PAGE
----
Frank Zappa was diagnosed with terminal prostate cancer in 1990. The disease had been developing unnoticed for ten years and was considered inoperable. After his diagnosis, Zappa devoted most of his energy to modern orchestral and Synclavier, (an early synthesizer and sampler), works. In 1993 he completed Civilization, Phaze III shortly before his death. It was a major Synclavier work which he had begun in the 1980s. 'Artist Discography'
Jimi Hendrix , (Accidental Overdose of Sleeping Pills)
Jimi Hendrix - (November 27, 1942 – September 18, 1970) was an American guitarist, singer and songwriter. Jimi Hendrix is considered one of the greatest and most influential guitarists in rock music history. After initial success in Europe, he achieved fame in the USA following his 1967 performance at the Monterey Pop Festival. Later, Hendrix headlined the iconic 1969 Woodstock Festival. Jimi Hendrix helped develop the technique of guitar feedback with overdriven amplifiers. He was influenced by blues artists such as B.B. King, Muddy Waters, Albert King, and Elmore James, rhythm and blues and soul guitarists Curtis Mayfield, Steve Cropper, as well as by some modern jazz.
Hendrix won many of the most prestigious rock music awards in his lifetime, and has been posthumously awarded many more, including being inducted into the US Rock and Roll Hall of Fame in 1992 and the UK Music Hall of Fame in 2005. An English Heritage blue plaque was erected in his name on his former residence at Brook Street, London, in September 1997. A star on the Hollywood Walk of Fame was dedicated in 1994 and in 2006, his debut US album, Are You Experienced, was inducted into the United States National Recording Registry, and Rolling Stone named Jimi Hendrix the top guitarist on its list of the 100 Greatest Guitarists of All Time in 2003. He was also the first person inducted into the Native American Music Hall of Fame.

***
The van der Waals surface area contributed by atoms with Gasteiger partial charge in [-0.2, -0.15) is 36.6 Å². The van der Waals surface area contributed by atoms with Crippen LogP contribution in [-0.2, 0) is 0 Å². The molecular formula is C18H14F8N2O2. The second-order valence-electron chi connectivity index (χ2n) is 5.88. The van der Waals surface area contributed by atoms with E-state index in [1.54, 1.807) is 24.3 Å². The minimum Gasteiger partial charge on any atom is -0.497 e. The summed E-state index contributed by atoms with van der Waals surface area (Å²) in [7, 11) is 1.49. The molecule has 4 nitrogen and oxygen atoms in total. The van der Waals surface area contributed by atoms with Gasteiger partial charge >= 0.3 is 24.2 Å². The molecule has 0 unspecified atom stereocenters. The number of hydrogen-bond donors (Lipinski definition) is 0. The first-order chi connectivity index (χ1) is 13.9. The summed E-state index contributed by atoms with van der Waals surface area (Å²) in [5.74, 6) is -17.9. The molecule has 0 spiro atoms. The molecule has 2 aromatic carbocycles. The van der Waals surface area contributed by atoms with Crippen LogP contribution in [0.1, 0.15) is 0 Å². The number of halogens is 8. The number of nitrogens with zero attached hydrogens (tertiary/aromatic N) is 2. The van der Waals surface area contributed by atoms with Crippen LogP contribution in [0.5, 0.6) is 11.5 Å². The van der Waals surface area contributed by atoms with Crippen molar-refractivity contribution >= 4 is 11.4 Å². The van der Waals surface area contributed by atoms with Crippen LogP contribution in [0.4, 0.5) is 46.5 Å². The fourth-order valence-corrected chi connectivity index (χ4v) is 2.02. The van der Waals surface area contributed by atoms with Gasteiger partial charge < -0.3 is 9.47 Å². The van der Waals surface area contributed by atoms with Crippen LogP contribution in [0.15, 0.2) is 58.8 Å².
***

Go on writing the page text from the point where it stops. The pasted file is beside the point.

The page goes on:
Jimi Hendrix died in London under circumstances which have never been fully explained.
Monika Dannemann Jimi's girlfriend, stated that Jimi Hendrix, unknown to her, had taken nine of her prescribed Vesperax sleeping pills. The normal medical dose was half a tablet, but Hendrix was unfamiliar with this very strong German brand. Following a libel case brought in 1996 by Hendrix's long-term English girlfriend Kathy Etchingham, Monika Dannemann committed suicide.
A former Animals "roadie," James "Tappy" Wright, published a book in May 2009 claiming Hendrix's manager, Mike Jeffery, admitted to him that he had Hendrix killed because the rock star wanted to end his management contract. 'Artist Discography'
Jeff Healey , (Cancer)
Jeff Healey - (March 25, 1966 - March 2, 2008). Norman Jeffrey Healey, was a blind jazz, and blues-rock vocalist and guitarist who attained popularity, particularly in the 80s and 90s. Born in Toronto, Ontario, Jeff Healey was adopted as an infant and raised in the city's west end. When he was eight months old, Jeff Healey lost his sight to retinoblastoma, a rare cancer of the eyes. The eyes had to be surgically removed, and he was given artificial replacements. Healey began playing guitar when he was three, developing his unique style of playing the instrument flat on his lap.
When he was 17, he formed the band Blue Direction, a four-piece band which primarily played bar-band cover tunes. Among the other musicians were bassist Jeremy Littler, drummer Graydon Chapman, and Rob Quail on second guitar. This band played various local clubs in Toronto, including the Colonial Tavern. Shortly thereafter he was introduced to two musicians, bassist Joe Rockman and drummer Tom Stephen, with whom he formed a trio, "The Jeff Healey Band". After being signed to Arista Records in 1988, the band released the album See the Light, featuring the hit single "Angel Eyes" and the song "Hideaway", which was nominated for a Grammy Award for Best Rock Instrumental Performance.
The albums Hell to Pay and Feel This gave Jeff Healey 10 charting singles in Canada between 1990 and 1994, including a cover of The Beatles' While My Guitar Gently Weeps, which featured George Harrison and Jeff Lynne on backing vocals and acoustic guitar.
Over the years, Healey toured and sat-in with many legendary performers, including, Stevie Ray Vaughan, Buddy Guy, BB King, ZZ Top, Steve Lukather, Eric Clapton and many more. In 2006, Jeff Healey appeared on Ian Gillan's CD/DVD, "Gillan's Inn". Healey discovered and helped develop the careers of other artists, including Terra Hazelton and Amanda Marshall. In early 2009, Healey's 'Mess of Blues' won in The 8th Annual Independent Music Awards for Best Blues Album.
On March 2, 2008, Healey died of cancer at St. Joseph's Health Center in his home town of Toronto. Jeff Healey's death came a month before the release of his album, Mess of Blues. Jeff is survived by his wife, Cristie, and two children. 'Artist Discography'
Rory Gallagher , (Alcoholism)